Algeria last month ended the sale of leaded gasoline to cars, which the United Nations Environment Agency deems a “tremendous achievement for global health and the environment”.
Leaded gasoline was introduced nearly a hundred years ago to boost engine performance and was widely used for decades until it was discovered that it could cause heart disease, stroke, and brain damage.
More prosperous nations began discontinuing its use in the 1980s, but it continued to be sold in low- and middle-income countries until 2002, when the United Nations launched a global campaign to end leaded gasoline, which continued to be used as fuel for small aircraft.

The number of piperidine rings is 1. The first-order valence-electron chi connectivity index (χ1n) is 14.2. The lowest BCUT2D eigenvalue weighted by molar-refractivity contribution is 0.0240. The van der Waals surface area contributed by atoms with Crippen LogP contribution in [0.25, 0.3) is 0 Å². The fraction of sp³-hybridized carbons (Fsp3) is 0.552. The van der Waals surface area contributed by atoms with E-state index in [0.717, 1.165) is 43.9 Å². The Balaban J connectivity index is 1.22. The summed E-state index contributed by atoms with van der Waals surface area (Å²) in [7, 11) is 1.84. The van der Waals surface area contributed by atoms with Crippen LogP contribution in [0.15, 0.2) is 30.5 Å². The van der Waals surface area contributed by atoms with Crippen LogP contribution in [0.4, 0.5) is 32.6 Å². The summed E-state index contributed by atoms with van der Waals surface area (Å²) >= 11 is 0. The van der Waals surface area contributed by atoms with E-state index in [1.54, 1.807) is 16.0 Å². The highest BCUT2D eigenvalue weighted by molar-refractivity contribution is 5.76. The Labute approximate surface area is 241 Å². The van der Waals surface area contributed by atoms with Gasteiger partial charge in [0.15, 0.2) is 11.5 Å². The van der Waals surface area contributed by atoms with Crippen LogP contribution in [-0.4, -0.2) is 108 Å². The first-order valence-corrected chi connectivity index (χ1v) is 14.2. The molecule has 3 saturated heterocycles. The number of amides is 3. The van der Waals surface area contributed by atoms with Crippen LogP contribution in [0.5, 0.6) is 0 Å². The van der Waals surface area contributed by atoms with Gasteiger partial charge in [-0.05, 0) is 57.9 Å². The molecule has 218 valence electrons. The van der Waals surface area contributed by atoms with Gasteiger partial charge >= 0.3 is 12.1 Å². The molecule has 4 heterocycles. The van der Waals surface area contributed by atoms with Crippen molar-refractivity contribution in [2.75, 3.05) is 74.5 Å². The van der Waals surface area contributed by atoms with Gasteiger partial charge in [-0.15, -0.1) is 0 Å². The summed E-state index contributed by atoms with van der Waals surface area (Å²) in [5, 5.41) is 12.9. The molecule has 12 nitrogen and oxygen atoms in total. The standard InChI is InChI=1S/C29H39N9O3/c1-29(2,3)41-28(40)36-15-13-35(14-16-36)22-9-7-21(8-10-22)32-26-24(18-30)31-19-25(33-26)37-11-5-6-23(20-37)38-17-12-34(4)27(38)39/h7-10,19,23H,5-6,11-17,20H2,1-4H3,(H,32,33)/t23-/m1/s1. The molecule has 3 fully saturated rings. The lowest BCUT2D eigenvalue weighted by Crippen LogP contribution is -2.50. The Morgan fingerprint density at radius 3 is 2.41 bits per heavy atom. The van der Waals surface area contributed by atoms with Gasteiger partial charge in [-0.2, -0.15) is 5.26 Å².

The United Nations estimates that the eventual end of leaded gasoline accounts for 1.2 million deaths averted and $2.4 billion saved annually.
The first warning about health risks is ancient: in 1924, dozens of workers at a refinery in New Jersey, in the United States, were hospitalized with epileptic fits and five died.
Despite this, most gasoline sold in the world until 1970 was fortified with lead.
In 2016, North Korea, Burma and Afghanistan were among the last countries in the world to stop selling leaded gasoline. Iraq, Yemen and finally Algeria have done the same.
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